Last night I was going thru some old photos and I came across this one of my dear friend Garth (red tie). It feels impossible to think it’s been fifteen years since he passed away, but it’s true. He died on September 26, 2006. I loved him very much and the time that we spent in each other’s lives were filled with laughter and ridiculous escapades. He was the best wingman and we did everything fun two friends could possibly do when you’re in your twenties.
Once we went to a Woody Allen movie that we both thought was garbage about 20 minutes in. But then, like a miracle, he got up and announced that we were leaving. It had never once occurred to me that I didn’t have to endure a shitty movie. Now I don’t sit through a shitty anything, if I can avoid it.
Garth was often indelicate with his words and sometimes they were cutting. He made it hard to earn his friendship, but once you did, you quickly discovered that his prickly exterior was all a ruse. He had a depth of emotions and a soulful heart that was befitting his large stature. Sometimes, when it was just the two of us, he would reveal a tenderness and vulnerability that made you want to wrap your arms around him. But you could never acknowledge it, or the door would close. Instead you learned to just sit still and bask in the warmth of the sun.
Earlier this year my friend Kevin and I had dinner at Machiavelli’s, one of the last of our old stomping grounds in Seattle. Kevin insists on eating there every time he is in town but I’ve largely avoided it because it always conjures up a little bit of melancholy.
Back in the day Garth and I would invariably land there after our shifts at the restaurant we worked at and would often spend our tip money on cigarettes, bourbon and bottles of expensive Italian wine. And then we’d play dominoes in that tiny bar of theirs, much to the annoyance of the cocktail server. Nowadays, I almost always order a glass of Barbera or Malbec if they offer it in a restaurant as a nod to Garth. And I generally have a bottle of Basil Hayden’s at home because that was our label. I think it’s these quiet rituals that help keep people in your heart – it’s scary when loved ones turn into distant memories.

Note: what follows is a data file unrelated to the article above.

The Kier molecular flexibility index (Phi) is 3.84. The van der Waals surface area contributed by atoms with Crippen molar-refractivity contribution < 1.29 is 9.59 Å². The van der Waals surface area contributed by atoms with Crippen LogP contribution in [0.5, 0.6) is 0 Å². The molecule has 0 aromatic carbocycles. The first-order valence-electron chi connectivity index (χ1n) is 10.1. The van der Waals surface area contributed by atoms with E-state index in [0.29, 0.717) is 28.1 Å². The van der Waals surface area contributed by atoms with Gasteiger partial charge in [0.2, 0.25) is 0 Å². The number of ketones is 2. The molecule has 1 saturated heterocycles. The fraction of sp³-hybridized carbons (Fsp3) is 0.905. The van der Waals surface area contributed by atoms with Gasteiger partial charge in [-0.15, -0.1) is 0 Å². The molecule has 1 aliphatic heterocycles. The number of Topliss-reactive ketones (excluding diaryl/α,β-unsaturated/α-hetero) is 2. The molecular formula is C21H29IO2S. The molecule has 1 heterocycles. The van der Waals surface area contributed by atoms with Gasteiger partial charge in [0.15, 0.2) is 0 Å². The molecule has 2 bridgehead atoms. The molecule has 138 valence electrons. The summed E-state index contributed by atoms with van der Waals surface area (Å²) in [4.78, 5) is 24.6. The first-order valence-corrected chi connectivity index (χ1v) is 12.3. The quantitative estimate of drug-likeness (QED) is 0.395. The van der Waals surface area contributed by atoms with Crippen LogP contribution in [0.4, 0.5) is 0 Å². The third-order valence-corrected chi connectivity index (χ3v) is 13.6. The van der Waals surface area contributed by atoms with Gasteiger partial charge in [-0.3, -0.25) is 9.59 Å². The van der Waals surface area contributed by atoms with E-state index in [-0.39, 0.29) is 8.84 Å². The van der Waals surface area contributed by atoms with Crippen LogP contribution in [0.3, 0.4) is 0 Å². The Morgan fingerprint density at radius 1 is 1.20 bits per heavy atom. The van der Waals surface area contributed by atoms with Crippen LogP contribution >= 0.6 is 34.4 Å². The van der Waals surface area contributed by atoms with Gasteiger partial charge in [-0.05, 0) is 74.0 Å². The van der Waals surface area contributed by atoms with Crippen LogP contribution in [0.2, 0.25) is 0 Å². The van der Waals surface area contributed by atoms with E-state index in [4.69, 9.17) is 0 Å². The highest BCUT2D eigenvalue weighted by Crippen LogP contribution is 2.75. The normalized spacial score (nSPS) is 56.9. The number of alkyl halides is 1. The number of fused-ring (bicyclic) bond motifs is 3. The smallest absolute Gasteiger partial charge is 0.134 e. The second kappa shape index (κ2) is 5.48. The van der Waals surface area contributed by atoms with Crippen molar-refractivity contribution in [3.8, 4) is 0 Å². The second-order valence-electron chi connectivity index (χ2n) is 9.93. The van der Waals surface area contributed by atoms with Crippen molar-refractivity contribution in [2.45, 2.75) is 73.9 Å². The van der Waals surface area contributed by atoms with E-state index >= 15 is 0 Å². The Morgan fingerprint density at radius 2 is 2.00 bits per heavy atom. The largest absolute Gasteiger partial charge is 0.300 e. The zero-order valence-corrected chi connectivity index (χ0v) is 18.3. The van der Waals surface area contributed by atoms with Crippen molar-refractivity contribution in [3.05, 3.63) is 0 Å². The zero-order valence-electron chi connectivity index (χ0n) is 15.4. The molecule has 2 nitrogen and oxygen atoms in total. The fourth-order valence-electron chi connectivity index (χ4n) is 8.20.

That said, I’ve long since gotten rid of all of my Charles Bukowski books because it made me too sad to look at them. Garth and I would often trade books and then get in robust debates about them. He was much smarter than I was, so when he had nothing to critical to say about Bukowski, I knew I won him over to at least one author. Years later I found out he had shared the poem “Bluebird” with his two younger brothers a few months before he passed away from an overdose. If you know the poem, you’ll understand the depth in which this gutted me.
An Animated Short of Charles Bukowski’s Poem “Bluebird.”
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Garth and I drifted apart in the last years of his life. The age difference that seemed inconsequential in my 20s, seemed like a chasm in my early 30s. I left the restaurant industry, started my career and was busy with motherly duties like carpools and soccer. We had opposite schedules and we never seemed to make the time to connect. When I first heard of his passing, I was so filled with regrets about us drifting apart. He made my life so fun and happy and in retrospect I think that is the best way to remember him.
The other day, a friend of mine told me that I am “generous with my love” towards people. I think that is the highest compliment you can give someone and I feel grateful for it (though I am not sure if it was meant as a compliment). I’m nearing 50 now and at the top of the hill, where the view provides a lot more clarity about life. You never know who will weave in and out of your story or when, so it’s best to take the moment now and lead with that loving heart of yours.